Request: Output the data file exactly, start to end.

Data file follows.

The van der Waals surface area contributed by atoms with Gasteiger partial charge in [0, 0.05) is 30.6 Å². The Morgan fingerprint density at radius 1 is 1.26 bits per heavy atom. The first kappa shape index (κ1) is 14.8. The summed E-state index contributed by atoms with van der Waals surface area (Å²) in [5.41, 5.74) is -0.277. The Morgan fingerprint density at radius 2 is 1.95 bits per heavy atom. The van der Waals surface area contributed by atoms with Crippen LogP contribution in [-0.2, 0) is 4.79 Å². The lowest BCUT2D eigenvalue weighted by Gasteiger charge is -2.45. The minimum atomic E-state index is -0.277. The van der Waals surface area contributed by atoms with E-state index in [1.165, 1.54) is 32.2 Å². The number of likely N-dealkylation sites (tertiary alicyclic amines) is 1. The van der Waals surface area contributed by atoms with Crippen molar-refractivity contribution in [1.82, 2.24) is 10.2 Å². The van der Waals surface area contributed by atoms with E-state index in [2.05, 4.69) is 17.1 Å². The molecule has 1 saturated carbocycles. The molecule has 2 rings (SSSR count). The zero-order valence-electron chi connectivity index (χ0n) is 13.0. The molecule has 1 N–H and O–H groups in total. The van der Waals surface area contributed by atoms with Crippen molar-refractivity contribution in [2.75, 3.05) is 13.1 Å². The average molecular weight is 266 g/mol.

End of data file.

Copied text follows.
The van der Waals surface area contributed by atoms with Gasteiger partial charge in [0, 0.05) is 30.6 Å². The Morgan fingerprint density at radius 1 is 1.26 bits per heavy atom. The first kappa shape index (κ1) is 14.8. The summed E-state index contributed by atoms with van der Waals surface area (Å²) in [5.41, 5.74) is -0.277. The Morgan fingerprint density at radius 2 is 1.95 bits per heavy atom. The van der Waals surface area contributed by atoms with Crippen LogP contribution in [-0.2, 0) is 4.79 Å². The lowest BCUT2D eigenvalue weighted by Gasteiger charge is -2.45. The minimum atomic E-state index is -0.277. The van der Waals surface area contributed by atoms with E-state index in [1.165, 1.54) is 32.2 Å². The number of likely N-dealkylation sites (tertiary alicyclic amines) is 1. The van der Waals surface area contributed by atoms with Crippen molar-refractivity contribution in [1.82, 2.24) is 10.2 Å². The van der Waals surface area contributed by atoms with E-state index in [2.05, 4.69) is 17.1 Å². The molecule has 1 saturated carbocycles. The molecule has 2 rings (SSSR count). The zero-order valence-electron chi connectivity index (χ0n) is 13.0. The molecule has 1 N–H and O–H groups in total. The van der Waals surface area contributed by atoms with Crippen molar-refractivity contribution in [2.75, 3.05) is 13.1 Å². The average molecular weight is 266 g/mol.